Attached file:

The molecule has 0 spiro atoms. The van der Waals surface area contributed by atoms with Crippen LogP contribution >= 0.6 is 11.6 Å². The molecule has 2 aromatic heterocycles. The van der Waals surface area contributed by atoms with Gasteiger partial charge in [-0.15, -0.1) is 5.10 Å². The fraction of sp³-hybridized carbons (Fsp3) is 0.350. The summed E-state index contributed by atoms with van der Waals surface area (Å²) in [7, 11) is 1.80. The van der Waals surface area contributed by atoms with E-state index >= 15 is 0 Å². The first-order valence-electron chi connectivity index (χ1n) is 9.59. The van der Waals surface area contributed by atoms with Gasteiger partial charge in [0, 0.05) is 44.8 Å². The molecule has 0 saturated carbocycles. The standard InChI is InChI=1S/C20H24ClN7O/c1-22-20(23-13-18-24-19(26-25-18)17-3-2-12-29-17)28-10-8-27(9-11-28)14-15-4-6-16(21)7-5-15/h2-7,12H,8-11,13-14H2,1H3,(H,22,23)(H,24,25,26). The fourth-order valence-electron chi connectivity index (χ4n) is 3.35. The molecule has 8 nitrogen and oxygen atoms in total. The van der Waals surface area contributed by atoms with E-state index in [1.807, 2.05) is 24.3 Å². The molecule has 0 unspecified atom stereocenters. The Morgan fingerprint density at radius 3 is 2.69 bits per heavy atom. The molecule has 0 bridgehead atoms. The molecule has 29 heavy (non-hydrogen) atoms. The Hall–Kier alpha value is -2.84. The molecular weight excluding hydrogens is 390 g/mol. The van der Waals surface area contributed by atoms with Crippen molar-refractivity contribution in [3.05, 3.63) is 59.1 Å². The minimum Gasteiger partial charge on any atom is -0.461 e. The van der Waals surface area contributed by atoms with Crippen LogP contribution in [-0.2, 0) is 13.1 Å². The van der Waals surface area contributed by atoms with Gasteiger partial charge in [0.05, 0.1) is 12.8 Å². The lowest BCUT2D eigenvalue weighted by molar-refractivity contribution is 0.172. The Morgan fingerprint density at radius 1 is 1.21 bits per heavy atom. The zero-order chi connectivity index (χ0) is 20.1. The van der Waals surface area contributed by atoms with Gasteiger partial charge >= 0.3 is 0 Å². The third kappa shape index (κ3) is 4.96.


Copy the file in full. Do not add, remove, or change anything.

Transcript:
The molecule has 0 spiro atoms. The van der Waals surface area contributed by atoms with Crippen LogP contribution >= 0.6 is 11.6 Å². The molecule has 2 aromatic heterocycles. The van der Waals surface area contributed by atoms with Gasteiger partial charge in [-0.15, -0.1) is 5.10 Å². The fraction of sp³-hybridized carbons (Fsp3) is 0.350. The summed E-state index contributed by atoms with van der Waals surface area (Å²) in [7, 11) is 1.80. The van der Waals surface area contributed by atoms with E-state index >= 15 is 0 Å². The first-order valence-electron chi connectivity index (χ1n) is 9.59. The van der Waals surface area contributed by atoms with Gasteiger partial charge in [0, 0.05) is 44.8 Å². The molecule has 0 saturated carbocycles. The standard InChI is InChI=1S/C20H24ClN7O/c1-22-20(23-13-18-24-19(26-25-18)17-3-2-12-29-17)28-10-8-27(9-11-28)14-15-4-6-16(21)7-5-15/h2-7,12H,8-11,13-14H2,1H3,(H,22,23)(H,24,25,26). The fourth-order valence-electron chi connectivity index (χ4n) is 3.35. The molecule has 8 nitrogen and oxygen atoms in total. The van der Waals surface area contributed by atoms with E-state index in [1.807, 2.05) is 24.3 Å². The molecule has 0 unspecified atom stereocenters. The Morgan fingerprint density at radius 3 is 2.69 bits per heavy atom. The molecule has 0 bridgehead atoms. The molecule has 29 heavy (non-hydrogen) atoms. The Hall–Kier alpha value is -2.84. The molecular weight excluding hydrogens is 390 g/mol. The van der Waals surface area contributed by atoms with Crippen molar-refractivity contribution in [3.05, 3.63) is 59.1 Å². The minimum Gasteiger partial charge on any atom is -0.461 e. The van der Waals surface area contributed by atoms with Crippen LogP contribution in [-0.2, 0) is 13.1 Å². The van der Waals surface area contributed by atoms with Gasteiger partial charge in [0.05, 0.1) is 12.8 Å². The lowest BCUT2D eigenvalue weighted by molar-refractivity contribution is 0.172. The Morgan fingerprint density at radius 1 is 1.21 bits per heavy atom. The zero-order chi connectivity index (χ0) is 20.1. The van der Waals surface area contributed by atoms with Gasteiger partial charge >= 0.3 is 0 Å². The third kappa shape index (κ3) is 4.96.